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Cole, Nelson Sylvanus


Age: 22, credited to Brattleboro, VT
Unit(s): 2nd VT INF
Service: enl 5/1/61, m/i 6/20/61, SGT, Co. C, 2nd VT INF, red, m/o 6/29/64

See Legend for expansion of abbreviations


Birth: 07/29/1839, Marlboro, VT
Death: 06/05/1920

Burial: Thompsonville Cemetery, Enfield, CT
Marker/Plot: Not recorded
Gravestone researcher/photographer: Heidi McColgan
Findagrave Memorial #: 81456347


Alias?: None noted
Pension?: Yes, 6/6/1890, CT; widow Abigail A., 6/11/1920, CT
Portrait?: Unknown
College?: Not Found
Veterans Home?: Not Found
(If there are state digraphs above, this soldier spent some time in a state or national soldiers' home in that state after the war)

Remarks: None


Great Grandfather of Douglas W. Ronaldson, Bonita Springs, FL

2nd Great Grandfather of Kirk C. Ronaldson, -

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Thompsonville Cemetery, Enfield, CT

Check the cemetery for location/directions and other veterans who may be buried there.



Sergeant Nelson Cole of Brattleboro, belonging to Company C, Second Vermont Regiment, has an exciting story of personal escapes to tell.

A companion had been shot in the ankle, shattering the bone, and Sergeant Cole was assisting him to the hospital when the retreat from Bull Run took place. Finding the enemy upon them, his companion begged him to leave him and take care of himself. He helped his comrade to a sheltered place, and took to the woods fore safety, Emerging from his shelter after a long run, he found himself in the midst of the enemy, who fired upon him; leaping the fences he ran a couple hundred rods through the open ground under a shower of balls, and again succeeded in reaching the woods, but was subsequently discovered and captured. While on their was to the secesh camp they passed the hospital where Cole begged to be allowed to get his coat. This was granted and Cole sent for it. Finding the rear unguarded he passed through the back window and again took to the woods. He succeeded in eluding his pursuers, and after a weary travel found himself nearly famished in the vicinity of a mill. An elderly lady was the only person about, her son being an officer in the rebel army. She gave him food, and a hat, and a pair of pants belonging to her son. In this disguise he passed for a Virginian, and although three time stopped, succeeded in reaching the vicinity of Leesburg, where he sought shelter for the night. The people (females) professed themselves Union people, and he told them his story. After retiring he heard a conversation going on, and listening, discovered a plan maturing to send for some neighbors, and seize the "abolitionist." He waited 'till all was quiet, when he leaped from the second story window, and made his way to the Potomac, where he found a negro to row him across, and then came to Washington on the Maryland side.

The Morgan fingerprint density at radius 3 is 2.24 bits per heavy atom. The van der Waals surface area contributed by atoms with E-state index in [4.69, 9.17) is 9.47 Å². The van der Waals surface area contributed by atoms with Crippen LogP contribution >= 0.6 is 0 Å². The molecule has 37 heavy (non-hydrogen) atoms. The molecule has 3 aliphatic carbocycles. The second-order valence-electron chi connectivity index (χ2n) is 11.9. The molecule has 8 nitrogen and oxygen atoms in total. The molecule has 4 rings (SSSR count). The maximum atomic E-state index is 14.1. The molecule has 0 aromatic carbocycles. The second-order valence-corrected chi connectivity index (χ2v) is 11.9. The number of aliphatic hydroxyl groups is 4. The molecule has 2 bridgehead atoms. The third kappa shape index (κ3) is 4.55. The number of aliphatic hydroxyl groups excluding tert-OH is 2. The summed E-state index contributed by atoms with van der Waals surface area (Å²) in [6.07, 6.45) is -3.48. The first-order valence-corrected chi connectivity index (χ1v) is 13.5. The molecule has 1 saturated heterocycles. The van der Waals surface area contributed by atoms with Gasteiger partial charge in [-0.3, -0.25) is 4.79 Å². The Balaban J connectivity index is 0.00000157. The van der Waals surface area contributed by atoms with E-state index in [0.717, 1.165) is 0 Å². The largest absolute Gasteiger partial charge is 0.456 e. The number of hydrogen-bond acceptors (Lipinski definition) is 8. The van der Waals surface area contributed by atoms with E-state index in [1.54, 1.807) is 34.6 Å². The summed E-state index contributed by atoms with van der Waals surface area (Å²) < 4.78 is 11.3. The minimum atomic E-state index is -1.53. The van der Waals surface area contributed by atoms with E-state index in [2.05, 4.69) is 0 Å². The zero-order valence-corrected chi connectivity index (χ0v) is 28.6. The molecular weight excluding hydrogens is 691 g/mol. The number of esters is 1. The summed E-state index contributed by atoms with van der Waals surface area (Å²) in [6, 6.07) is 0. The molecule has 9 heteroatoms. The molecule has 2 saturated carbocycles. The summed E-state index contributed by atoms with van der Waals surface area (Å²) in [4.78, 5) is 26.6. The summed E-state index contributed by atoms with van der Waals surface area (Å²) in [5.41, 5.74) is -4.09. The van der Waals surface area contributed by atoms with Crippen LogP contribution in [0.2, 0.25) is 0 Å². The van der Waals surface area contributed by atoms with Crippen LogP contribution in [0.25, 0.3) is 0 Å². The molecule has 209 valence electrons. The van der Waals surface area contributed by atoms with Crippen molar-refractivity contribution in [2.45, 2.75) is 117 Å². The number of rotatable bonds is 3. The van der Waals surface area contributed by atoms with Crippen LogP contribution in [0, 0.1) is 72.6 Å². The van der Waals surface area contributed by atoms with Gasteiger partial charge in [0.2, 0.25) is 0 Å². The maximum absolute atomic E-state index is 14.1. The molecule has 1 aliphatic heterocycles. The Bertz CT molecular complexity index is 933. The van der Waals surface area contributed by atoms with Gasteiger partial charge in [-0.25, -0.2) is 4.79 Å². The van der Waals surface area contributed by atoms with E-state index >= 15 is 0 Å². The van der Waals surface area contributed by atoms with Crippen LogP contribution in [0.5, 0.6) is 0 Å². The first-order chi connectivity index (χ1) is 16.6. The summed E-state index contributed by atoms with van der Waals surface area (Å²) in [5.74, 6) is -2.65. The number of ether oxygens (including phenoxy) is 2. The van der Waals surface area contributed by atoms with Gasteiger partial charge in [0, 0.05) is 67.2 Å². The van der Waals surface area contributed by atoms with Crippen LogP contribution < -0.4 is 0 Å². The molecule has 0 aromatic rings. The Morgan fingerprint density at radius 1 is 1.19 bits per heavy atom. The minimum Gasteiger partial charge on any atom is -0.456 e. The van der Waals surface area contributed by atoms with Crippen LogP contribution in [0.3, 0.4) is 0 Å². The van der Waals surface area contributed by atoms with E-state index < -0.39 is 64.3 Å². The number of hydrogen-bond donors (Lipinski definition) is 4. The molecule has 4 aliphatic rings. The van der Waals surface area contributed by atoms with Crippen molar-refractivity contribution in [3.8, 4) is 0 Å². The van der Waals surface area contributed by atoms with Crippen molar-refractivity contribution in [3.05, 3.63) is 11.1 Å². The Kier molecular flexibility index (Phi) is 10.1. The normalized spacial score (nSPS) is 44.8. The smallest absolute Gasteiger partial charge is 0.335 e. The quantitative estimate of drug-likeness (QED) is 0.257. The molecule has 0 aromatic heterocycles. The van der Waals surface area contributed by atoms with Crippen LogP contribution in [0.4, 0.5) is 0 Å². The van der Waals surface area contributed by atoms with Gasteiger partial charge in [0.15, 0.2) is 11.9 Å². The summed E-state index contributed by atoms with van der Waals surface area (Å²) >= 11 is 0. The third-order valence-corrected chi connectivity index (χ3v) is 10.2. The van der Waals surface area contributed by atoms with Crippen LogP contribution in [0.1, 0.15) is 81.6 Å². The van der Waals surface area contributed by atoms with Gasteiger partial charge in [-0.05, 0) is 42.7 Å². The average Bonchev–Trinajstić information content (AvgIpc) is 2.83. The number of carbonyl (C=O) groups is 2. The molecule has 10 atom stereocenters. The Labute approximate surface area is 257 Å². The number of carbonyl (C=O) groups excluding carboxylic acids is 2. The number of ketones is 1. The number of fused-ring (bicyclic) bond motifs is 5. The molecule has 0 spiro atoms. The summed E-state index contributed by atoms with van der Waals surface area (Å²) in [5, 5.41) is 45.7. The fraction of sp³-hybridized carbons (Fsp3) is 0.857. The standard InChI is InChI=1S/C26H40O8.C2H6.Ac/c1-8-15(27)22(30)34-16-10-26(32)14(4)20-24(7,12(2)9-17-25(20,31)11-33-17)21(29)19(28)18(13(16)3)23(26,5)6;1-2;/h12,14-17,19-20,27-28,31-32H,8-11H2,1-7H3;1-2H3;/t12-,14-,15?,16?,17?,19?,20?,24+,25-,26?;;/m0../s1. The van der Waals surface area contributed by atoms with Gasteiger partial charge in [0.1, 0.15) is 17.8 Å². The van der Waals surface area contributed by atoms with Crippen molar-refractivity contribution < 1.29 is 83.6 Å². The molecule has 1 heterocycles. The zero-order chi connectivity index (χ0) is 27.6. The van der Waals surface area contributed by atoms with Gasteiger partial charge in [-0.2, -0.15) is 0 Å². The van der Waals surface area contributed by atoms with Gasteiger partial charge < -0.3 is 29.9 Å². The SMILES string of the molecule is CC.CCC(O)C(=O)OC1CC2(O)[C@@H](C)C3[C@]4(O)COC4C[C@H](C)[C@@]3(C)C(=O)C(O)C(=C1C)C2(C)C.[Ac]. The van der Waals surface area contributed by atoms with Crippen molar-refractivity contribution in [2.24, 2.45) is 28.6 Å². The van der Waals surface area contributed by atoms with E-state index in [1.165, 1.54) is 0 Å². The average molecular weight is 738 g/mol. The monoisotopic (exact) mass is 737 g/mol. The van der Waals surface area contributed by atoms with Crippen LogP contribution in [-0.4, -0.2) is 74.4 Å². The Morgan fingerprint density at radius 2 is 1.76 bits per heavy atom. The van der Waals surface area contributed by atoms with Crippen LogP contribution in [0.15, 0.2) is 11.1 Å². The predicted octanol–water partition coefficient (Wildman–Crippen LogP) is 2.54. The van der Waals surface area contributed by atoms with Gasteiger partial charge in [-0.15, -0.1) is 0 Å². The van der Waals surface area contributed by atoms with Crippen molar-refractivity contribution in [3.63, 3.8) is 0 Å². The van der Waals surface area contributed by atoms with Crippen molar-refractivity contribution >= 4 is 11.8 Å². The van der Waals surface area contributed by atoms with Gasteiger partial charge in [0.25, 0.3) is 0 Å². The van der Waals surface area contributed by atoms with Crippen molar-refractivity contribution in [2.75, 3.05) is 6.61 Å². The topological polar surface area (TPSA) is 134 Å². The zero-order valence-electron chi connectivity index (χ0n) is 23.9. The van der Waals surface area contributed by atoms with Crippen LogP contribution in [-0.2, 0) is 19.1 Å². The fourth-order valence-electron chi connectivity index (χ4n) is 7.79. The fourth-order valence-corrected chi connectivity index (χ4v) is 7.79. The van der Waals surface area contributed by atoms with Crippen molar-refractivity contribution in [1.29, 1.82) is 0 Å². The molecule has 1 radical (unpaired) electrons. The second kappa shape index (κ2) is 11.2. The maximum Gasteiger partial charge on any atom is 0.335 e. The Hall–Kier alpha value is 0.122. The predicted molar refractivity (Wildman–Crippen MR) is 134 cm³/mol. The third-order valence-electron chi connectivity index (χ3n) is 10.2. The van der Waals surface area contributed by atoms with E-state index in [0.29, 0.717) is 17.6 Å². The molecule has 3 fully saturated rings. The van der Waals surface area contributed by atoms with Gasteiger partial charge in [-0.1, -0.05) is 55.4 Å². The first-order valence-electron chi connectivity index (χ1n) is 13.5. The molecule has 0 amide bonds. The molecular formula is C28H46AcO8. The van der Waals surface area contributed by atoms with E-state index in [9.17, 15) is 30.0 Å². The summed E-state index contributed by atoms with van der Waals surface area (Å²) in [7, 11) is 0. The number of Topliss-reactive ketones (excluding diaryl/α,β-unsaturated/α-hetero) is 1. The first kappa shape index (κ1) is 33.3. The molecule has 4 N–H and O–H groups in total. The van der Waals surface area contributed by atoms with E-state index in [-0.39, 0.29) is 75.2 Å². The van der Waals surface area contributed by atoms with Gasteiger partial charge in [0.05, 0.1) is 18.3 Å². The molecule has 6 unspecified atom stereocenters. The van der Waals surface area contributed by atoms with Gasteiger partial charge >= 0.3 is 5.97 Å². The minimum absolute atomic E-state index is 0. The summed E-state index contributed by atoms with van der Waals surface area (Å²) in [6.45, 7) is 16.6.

Source: The Caledonian, 9 Aug 1861
Submitted by Deanna French.

See also, another version of his memoirs.